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What’s Normal and What’s Not Normal Regarding Your Security Deposit

by | 0 comments | Jan 17, 2017 | 4 min read |

Security deposits are a fact of life when you’re renting a house or an apartment. While the specific rules governing the nature of the terms under which they can be collected and must be returned vary somewhat from state to state, the basics are the same pretty much everywhere you go. So, when you’re trying to find an answer to the question of what’s normal and not normal regarding your security deposit, it’s best to consider the standard procedures. In most cases, anything outside of these guidelines is probably not normal.

Related: Laws Every Landlord Should Know

Property owners are entitled to impose a security deposit in exchange for renting their property to you. State laws vary regarding the amount, but in most cases it cannot exceed two month’s rent for an unfurnished dwelling, or three months for a furnished one. Those monies are to be held by the landlord until you move to ensure the repair of any damage beyond what is considered normal wear and tear. Property owners are not required to pay you interest on that money. Aside from repairing damage, the only other legal uses of your security deposit are to cover any unpaid rent or utility bills.

As part of the move-in procedure, make sure you conduct a walk-through with the landlord, using a checklist (which must be part of the lease or rental agreement in most states) to note the condition of the place. Always conduct another walk-through when you’re moving out. If anything on the list shows damage, you’re entitled to an opportunity to either repair it, or forfeit part of the security deposit to offset the cost of a repair.

Security deposits are to be used solely for making needed repairs, or to cover the landlord if you break the rental agreement without just cause.

In situations where you have a month-to-month tenancy, you must provide the property owner with 30 days of notice before you legally vacate the premises and stop paying rent. If you do not afford the landlord notice, the security deposit can be withheld to cover any missed rent payments and/or damage. However, any funds over and above these costs must be returned to you. In most states, deposits must be returned within 14 to 28 days of your move out date.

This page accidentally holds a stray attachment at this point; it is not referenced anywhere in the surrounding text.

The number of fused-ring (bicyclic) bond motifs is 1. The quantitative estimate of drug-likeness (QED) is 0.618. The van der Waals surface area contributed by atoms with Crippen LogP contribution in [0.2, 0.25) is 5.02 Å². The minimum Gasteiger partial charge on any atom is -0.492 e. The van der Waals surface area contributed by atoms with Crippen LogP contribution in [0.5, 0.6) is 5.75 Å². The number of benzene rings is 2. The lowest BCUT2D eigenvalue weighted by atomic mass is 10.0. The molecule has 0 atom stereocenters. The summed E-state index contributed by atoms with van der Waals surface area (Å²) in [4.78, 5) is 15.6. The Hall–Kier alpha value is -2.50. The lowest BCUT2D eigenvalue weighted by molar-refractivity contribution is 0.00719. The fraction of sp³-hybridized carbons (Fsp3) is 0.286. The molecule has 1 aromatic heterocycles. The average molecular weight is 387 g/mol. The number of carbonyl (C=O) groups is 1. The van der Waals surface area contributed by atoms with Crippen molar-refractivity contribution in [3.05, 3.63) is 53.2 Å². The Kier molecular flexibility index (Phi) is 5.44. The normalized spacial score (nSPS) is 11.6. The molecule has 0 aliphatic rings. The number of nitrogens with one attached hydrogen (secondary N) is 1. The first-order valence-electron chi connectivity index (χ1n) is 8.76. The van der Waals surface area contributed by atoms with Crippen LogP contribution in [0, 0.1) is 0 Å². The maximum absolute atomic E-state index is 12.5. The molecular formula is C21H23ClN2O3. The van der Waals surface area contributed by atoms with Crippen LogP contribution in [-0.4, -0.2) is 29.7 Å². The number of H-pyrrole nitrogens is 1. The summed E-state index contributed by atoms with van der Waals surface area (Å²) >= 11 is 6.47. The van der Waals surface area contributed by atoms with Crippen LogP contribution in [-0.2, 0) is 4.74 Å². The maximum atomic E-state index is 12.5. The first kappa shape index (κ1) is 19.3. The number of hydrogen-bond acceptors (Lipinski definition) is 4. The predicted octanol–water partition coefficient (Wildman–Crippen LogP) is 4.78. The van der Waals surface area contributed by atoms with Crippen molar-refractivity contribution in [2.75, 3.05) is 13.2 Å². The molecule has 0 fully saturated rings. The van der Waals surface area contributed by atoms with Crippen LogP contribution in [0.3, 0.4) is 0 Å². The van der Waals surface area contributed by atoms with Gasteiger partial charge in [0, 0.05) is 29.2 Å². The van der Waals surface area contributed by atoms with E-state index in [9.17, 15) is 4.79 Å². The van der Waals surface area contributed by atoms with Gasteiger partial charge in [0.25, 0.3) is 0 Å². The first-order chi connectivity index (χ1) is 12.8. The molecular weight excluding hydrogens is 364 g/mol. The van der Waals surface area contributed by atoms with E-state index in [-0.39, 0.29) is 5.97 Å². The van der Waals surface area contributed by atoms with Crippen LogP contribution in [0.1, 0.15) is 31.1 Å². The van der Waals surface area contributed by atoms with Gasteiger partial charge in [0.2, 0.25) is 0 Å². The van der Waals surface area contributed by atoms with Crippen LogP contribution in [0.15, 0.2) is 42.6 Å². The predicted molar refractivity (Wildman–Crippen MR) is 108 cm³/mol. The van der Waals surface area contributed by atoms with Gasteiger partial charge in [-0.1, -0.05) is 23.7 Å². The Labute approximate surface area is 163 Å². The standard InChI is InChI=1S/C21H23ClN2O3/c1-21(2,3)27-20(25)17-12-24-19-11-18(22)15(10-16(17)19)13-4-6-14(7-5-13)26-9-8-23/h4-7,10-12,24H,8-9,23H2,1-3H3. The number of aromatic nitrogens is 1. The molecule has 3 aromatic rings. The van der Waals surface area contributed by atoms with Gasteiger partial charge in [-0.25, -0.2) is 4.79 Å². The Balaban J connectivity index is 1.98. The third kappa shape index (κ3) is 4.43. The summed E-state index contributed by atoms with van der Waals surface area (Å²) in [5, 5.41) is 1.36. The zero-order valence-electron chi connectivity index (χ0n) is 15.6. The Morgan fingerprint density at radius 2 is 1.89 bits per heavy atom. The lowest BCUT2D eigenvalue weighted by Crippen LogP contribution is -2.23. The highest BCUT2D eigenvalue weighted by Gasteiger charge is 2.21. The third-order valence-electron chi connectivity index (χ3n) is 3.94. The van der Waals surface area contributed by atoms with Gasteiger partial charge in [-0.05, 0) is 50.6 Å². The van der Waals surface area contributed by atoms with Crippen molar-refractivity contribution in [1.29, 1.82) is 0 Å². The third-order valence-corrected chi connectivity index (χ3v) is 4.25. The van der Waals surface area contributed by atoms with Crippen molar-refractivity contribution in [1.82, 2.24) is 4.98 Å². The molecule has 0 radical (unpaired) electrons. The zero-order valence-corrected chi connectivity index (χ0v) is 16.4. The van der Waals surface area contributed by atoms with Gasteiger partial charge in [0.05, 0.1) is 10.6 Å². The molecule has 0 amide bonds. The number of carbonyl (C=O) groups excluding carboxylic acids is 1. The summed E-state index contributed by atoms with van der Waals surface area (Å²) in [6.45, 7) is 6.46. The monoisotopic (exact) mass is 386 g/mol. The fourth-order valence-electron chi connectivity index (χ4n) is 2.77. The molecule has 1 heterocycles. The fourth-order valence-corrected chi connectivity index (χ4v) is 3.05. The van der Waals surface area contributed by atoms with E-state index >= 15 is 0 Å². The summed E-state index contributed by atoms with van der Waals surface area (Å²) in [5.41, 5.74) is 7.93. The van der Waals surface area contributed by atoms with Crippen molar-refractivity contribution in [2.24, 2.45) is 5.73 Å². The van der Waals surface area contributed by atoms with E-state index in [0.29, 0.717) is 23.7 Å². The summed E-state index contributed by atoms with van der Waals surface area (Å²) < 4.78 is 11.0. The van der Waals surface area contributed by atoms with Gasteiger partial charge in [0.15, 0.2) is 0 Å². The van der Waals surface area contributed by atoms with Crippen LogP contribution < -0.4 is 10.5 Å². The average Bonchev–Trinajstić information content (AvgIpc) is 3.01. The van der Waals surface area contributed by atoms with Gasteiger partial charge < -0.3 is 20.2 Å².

If you have a lease and leave before the term is up, you have the right to find another tenant — one acceptable to the landlord — to finish out your lease. If you do this, and there is no damage, your security deposit must be returned. However, if you’re in a roommate situation and you have to leave, the landlord is under no obligation to give your portion of the deposit back until everyone on the agreement moves out. In this case, you should negotiate with the remaining tenant(s), or find someone to replace you.

If the landlord asserts your security deposit is to be withheld, you are entitled to an itemized list of what needs to be done, as well as an itemized estimate of the costs to conduct the repairs or cleaning. Most states require the landlord to present you with this documentation before work begins.

If you have to negotiate the return of your deposit, make sure the terms are in writing and you have proof you’ve satisfied all of them. If the situation goes legal, you’ll need as much documentation of your efforts as possible to have the judgment go in your favor.

Ultimately though, the best way to ensure your deposit is returned is to keep the place in good shape, give it a thorough cleaning when all of your belongings have been removed, repair any damage and make sure you have lived up to all of the terms of your rental or lease agreement. You’ll find more information governing the nature and return of security deposits at the legal website Nolo.com.

 laws every landlord should know

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About the Author
This content is designed to convey information only. Any information here is not intended to provide legal advice and should not be taken as such. Consider obtaining legal advice from your attorney about any decision or contemplated course of action.

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